Suit said Nunnari diverted money from film projects

Producer Vittorio Cecchi Gori has been awarded more than $15 million in his suit alleging that his one-time close associate Gianni Nunnari diverted money from film projects to his own company.

L.A. Superior Court Judge Amy Hogue ordered that a trust be set up to award Cecchi Gori income and expenses from films that Nunnari and his company, Hollywood Gang Prods., were to receive on projects including “300,” “Everybody’s Fine,” “The Departed,” “Shutter Island” and “Hugo Cabret.” She ruled that Cecchi Gori owned the rights to “Silence,” to be directed by Martin Scorsese, and that attorneys’ fees and other costs also can be recovered.

Hogue’s 50-page decision, following a bench trial, sets out a narrative in which Cecchi Gori’s father, Mario, a pioneer in the Italian film business, made a promise to Nunnari’s father to take his son under his wing and employ him at his various companies. Through the years, the younger Cecchi Gori established a close bond with Nunnari, trusting him enough to oversee his company’s Los Angeles office and rarely questioning expenses. But Nunnari, Hogue wrote, felt undercompensated, and starting with the movie “Seven” took steps to work as a producer for hire. Although Cecci Gori was aware of the “Seven” assignment, Hogue wrote that Nunnari’s outside work became so extensive as to become a “direct conflict of interest” as he obtained rights to material, commissioned scripts, and attached directing and acting telent to projects, and did not disclose his role as a “dual agent.”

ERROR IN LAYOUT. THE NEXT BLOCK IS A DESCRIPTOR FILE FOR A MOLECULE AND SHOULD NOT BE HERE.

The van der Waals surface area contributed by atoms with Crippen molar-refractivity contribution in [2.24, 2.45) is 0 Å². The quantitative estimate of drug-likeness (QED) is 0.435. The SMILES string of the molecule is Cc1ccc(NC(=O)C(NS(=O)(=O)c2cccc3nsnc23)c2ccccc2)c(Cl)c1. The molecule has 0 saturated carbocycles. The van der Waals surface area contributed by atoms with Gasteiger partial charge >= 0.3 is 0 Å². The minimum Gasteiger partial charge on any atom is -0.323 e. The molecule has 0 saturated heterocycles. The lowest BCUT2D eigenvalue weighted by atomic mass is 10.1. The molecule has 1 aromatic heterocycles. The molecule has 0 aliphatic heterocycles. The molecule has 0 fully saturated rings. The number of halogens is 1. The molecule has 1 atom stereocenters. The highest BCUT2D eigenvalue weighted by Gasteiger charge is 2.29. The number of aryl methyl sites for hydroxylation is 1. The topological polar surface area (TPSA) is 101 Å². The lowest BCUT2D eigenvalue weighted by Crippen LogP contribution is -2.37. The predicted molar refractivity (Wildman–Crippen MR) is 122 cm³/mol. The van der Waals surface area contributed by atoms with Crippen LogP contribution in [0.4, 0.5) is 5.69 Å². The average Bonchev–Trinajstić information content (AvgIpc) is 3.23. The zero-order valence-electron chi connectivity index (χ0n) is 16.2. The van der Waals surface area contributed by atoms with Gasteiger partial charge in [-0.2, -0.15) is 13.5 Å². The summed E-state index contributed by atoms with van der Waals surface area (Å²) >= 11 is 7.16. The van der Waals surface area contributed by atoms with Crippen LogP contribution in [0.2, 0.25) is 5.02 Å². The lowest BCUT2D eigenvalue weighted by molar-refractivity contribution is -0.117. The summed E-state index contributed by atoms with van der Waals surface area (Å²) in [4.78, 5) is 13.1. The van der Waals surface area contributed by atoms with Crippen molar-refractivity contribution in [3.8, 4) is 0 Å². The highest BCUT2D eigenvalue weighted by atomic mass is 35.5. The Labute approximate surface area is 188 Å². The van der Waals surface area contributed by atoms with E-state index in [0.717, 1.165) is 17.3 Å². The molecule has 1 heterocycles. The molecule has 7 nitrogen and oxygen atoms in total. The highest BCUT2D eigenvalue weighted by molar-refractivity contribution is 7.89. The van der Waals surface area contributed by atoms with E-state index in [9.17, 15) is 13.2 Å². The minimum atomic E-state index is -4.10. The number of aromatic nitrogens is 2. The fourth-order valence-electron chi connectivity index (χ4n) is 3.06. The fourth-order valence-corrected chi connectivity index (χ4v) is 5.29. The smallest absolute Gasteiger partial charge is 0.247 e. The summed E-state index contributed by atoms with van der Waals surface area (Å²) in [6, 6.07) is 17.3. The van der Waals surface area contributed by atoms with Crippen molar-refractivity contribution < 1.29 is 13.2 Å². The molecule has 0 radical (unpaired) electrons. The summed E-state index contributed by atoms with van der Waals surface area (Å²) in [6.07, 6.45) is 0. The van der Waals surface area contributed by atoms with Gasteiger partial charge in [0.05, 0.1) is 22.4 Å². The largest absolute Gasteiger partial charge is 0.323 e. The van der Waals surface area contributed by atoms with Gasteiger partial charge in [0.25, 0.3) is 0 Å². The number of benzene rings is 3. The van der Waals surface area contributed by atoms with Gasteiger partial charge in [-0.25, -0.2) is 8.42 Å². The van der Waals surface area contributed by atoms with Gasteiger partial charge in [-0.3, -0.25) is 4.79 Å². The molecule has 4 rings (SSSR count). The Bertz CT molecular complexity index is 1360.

In an unannounced visit in 2006, Cecchi Gori discovered that Nunnari was using the Los Angeles office to operate his own company, and shut the office down in 2008, Hogue wrote.

Nunnari had argued that he was free to act in such a capacity on “300” and other projects because Cecchi Gori was uninterested in such films, at one point wishing him “good luck” in respect to the Frank Miller graphic novel.

Nunnari also pointed to employment agreements in which he was allowed to work as a “non-exclusive” producer for hire and engage in independent production, but Hogue found that such contract language did not waive his fiduciary duties in his work for Cecchi Gori.

Niels Juul, who was brought in to restructure Cecchi Gori Pictures in 2009, said in a statement that, “There are other aspects of this case, other than civil, that we could explore, but we now prefer to shift our energy to more positive matters.”

A spokesman for Nunnari and his legal team said in a statement, “We are obviously disappointed with the judge’s decision and intend to appeal.”

Cecchi Gori was represented by Charles J. Harder and Marc E. Rohatiner of Wolf Rifkin.

Nunnari was represented by Timothy J. Gorry of Eisner, Frank & Kahan.

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